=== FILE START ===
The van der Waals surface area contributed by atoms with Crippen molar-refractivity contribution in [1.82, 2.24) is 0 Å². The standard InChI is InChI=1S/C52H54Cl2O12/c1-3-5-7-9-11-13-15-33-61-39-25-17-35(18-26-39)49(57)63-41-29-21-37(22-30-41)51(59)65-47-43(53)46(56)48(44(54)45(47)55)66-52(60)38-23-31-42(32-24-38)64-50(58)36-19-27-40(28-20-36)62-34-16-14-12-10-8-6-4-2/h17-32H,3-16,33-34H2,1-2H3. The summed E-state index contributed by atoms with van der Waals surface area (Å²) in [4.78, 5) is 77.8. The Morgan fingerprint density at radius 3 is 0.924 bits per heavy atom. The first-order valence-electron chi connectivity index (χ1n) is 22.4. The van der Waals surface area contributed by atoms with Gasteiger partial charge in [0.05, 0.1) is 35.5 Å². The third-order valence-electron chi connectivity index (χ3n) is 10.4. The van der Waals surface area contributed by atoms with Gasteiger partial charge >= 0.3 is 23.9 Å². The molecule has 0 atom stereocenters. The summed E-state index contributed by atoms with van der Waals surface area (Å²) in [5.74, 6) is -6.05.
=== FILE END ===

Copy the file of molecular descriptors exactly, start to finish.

The van der Waals surface area contributed by atoms with Crippen molar-refractivity contribution in [1.82, 2.24) is 0 Å². The standard InChI is InChI=1S/C52H54Cl2O12/c1-3-5-7-9-11-13-15-33-61-39-25-17-35(18-26-39)49(57)63-41-29-21-37(22-30-41)51(59)65-47-43(53)46(56)48(44(54)45(47)55)66-52(60)38-23-31-42(32-24-38)64-50(58)36-19-27-40(28-20-36)62-34-16-14-12-10-8-6-4-2/h17-32H,3-16,33-34H2,1-2H3. The summed E-state index contributed by atoms with van der Waals surface area (Å²) in [4.78, 5) is 77.8. The Morgan fingerprint density at radius 3 is 0.924 bits per heavy atom. The first-order valence-electron chi connectivity index (χ1n) is 22.4. The van der Waals surface area contributed by atoms with Gasteiger partial charge in [0.05, 0.1) is 35.5 Å². The third-order valence-electron chi connectivity index (χ3n) is 10.4. The van der Waals surface area contributed by atoms with Gasteiger partial charge >= 0.3 is 23.9 Å². The molecule has 0 atom stereocenters. The summed E-state index contributed by atoms with van der Waals surface area (Å²) in [5.74, 6) is -6.05.